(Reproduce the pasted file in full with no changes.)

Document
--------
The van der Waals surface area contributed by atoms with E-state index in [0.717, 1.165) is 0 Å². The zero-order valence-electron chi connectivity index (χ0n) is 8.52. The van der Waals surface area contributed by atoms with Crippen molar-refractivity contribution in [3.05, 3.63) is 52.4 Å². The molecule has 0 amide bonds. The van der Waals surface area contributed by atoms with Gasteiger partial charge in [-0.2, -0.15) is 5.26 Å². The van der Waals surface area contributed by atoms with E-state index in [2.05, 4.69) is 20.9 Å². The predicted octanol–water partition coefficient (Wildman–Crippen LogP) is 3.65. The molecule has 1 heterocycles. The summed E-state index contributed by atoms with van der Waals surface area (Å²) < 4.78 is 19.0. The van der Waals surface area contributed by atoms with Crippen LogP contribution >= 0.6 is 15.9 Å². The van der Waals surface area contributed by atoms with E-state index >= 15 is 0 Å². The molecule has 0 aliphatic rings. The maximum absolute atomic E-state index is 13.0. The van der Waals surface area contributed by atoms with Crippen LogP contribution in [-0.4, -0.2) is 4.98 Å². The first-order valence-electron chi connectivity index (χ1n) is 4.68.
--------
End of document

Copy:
The van der Waals surface area contributed by atoms with E-state index in [0.717, 1.165) is 0 Å². The zero-order valence-electron chi connectivity index (χ0n) is 8.52. The van der Waals surface area contributed by atoms with Crippen molar-refractivity contribution in [3.05, 3.63) is 52.4 Å². The molecule has 0 amide bonds. The van der Waals surface area contributed by atoms with Gasteiger partial charge in [-0.2, -0.15) is 5.26 Å². The van der Waals surface area contributed by atoms with E-state index in [2.05, 4.69) is 20.9 Å². The predicted octanol–water partition coefficient (Wildman–Crippen LogP) is 3.65. The molecule has 1 heterocycles. The summed E-state index contributed by atoms with van der Waals surface area (Å²) < 4.78 is 19.0. The van der Waals surface area contributed by atoms with Crippen LogP contribution >= 0.6 is 15.9 Å². The van der Waals surface area contributed by atoms with E-state index >= 15 is 0 Å². The molecule has 0 aliphatic rings. The maximum absolute atomic E-state index is 13.0. The van der Waals surface area contributed by atoms with Crippen LogP contribution in [-0.4, -0.2) is 4.98 Å². The first-order valence-electron chi connectivity index (χ1n) is 4.68.